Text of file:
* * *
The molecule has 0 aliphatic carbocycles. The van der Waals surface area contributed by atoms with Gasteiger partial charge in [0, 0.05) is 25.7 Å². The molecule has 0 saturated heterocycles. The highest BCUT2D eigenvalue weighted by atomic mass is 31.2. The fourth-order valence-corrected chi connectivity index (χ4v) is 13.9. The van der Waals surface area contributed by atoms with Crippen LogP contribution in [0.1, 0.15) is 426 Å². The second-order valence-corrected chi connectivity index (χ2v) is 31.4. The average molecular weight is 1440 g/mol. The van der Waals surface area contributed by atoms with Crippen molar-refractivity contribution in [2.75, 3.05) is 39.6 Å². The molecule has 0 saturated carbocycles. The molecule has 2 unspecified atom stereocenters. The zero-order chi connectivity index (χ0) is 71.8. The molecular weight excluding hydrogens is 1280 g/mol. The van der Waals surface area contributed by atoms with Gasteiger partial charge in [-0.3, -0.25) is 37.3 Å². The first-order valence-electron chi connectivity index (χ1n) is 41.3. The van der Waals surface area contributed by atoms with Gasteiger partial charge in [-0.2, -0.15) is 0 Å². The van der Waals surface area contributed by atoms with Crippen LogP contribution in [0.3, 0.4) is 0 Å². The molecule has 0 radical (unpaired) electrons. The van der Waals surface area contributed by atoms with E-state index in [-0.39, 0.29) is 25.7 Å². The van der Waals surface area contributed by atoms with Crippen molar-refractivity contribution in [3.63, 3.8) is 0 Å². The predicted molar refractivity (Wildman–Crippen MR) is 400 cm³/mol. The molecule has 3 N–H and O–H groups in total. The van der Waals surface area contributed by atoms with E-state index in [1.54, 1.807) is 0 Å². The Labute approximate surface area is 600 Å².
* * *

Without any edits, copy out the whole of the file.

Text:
The molecule has 0 aliphatic carbocycles. The van der Waals surface area contributed by atoms with Gasteiger partial charge in [0, 0.05) is 25.7 Å². The molecule has 0 saturated heterocycles. The highest BCUT2D eigenvalue weighted by atomic mass is 31.2. The fourth-order valence-corrected chi connectivity index (χ4v) is 13.9. The van der Waals surface area contributed by atoms with Crippen LogP contribution in [0.1, 0.15) is 426 Å². The second-order valence-corrected chi connectivity index (χ2v) is 31.4. The average molecular weight is 1440 g/mol. The van der Waals surface area contributed by atoms with Crippen molar-refractivity contribution in [2.75, 3.05) is 39.6 Å². The molecule has 0 saturated carbocycles. The molecule has 2 unspecified atom stereocenters. The zero-order chi connectivity index (χ0) is 71.8. The molecular weight excluding hydrogens is 1280 g/mol. The van der Waals surface area contributed by atoms with Gasteiger partial charge in [-0.3, -0.25) is 37.3 Å². The first-order valence-electron chi connectivity index (χ1n) is 41.3. The van der Waals surface area contributed by atoms with Gasteiger partial charge in [-0.2, -0.15) is 0 Å². The van der Waals surface area contributed by atoms with Crippen LogP contribution in [0.3, 0.4) is 0 Å². The molecule has 0 radical (unpaired) electrons. The van der Waals surface area contributed by atoms with E-state index in [-0.39, 0.29) is 25.7 Å². The van der Waals surface area contributed by atoms with Crippen molar-refractivity contribution in [3.63, 3.8) is 0 Å². The predicted molar refractivity (Wildman–Crippen MR) is 400 cm³/mol. The molecule has 3 N–H and O–H groups in total. The van der Waals surface area contributed by atoms with E-state index in [1.54, 1.807) is 0 Å². The Labute approximate surface area is 600 Å².